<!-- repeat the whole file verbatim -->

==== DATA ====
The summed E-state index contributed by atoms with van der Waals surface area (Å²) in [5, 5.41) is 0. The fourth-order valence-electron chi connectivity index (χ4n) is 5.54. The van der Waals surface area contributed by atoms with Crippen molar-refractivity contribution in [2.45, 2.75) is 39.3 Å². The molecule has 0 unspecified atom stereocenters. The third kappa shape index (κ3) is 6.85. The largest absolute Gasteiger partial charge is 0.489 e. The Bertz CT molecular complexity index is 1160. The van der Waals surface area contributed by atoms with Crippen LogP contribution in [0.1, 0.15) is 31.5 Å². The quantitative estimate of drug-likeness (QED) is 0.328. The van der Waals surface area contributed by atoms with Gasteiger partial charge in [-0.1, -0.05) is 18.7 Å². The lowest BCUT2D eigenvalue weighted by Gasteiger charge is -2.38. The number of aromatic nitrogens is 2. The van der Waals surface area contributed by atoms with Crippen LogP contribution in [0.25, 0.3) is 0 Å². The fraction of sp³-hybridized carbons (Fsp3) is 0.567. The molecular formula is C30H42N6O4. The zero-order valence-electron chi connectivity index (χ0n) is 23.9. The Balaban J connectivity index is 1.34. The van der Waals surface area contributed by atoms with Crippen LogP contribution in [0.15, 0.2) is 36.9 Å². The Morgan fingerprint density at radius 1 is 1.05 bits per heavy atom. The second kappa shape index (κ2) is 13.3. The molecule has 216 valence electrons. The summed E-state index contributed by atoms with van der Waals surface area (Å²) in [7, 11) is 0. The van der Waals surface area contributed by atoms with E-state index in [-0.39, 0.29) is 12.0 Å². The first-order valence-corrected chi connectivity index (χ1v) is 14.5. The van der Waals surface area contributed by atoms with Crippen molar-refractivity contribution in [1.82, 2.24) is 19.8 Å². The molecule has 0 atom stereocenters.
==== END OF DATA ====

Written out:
The summed E-state index contributed by atoms with van der Waals surface area (Å²) in [5, 5.41) is 0. The fourth-order valence-electron chi connectivity index (χ4n) is 5.54. The van der Waals surface area contributed by atoms with Crippen molar-refractivity contribution in [2.45, 2.75) is 39.3 Å². The molecule has 0 unspecified atom stereocenters. The third kappa shape index (κ3) is 6.85. The largest absolute Gasteiger partial charge is 0.489 e. The Bertz CT molecular complexity index is 1160. The van der Waals surface area contributed by atoms with Crippen LogP contribution in [0.1, 0.15) is 31.5 Å². The quantitative estimate of drug-likeness (QED) is 0.328. The van der Waals surface area contributed by atoms with Gasteiger partial charge in [-0.1, -0.05) is 18.7 Å². The lowest BCUT2D eigenvalue weighted by Gasteiger charge is -2.38. The number of aromatic nitrogens is 2. The van der Waals surface area contributed by atoms with Crippen LogP contribution in [0.25, 0.3) is 0 Å². The fraction of sp³-hybridized carbons (Fsp3) is 0.567. The molecular formula is C30H42N6O4. The zero-order valence-electron chi connectivity index (χ0n) is 23.9. The Balaban J connectivity index is 1.34. The van der Waals surface area contributed by atoms with Crippen LogP contribution in [0.15, 0.2) is 36.9 Å². The Morgan fingerprint density at radius 1 is 1.05 bits per heavy atom. The second kappa shape index (κ2) is 13.3. The molecule has 216 valence electrons. The summed E-state index contributed by atoms with van der Waals surface area (Å²) in [7, 11) is 0. The van der Waals surface area contributed by atoms with E-state index in [-0.39, 0.29) is 12.0 Å². The first-order valence-corrected chi connectivity index (χ1v) is 14.5. The van der Waals surface area contributed by atoms with Crippen molar-refractivity contribution in [1.82, 2.24) is 19.8 Å². The molecule has 0 atom stereocenters.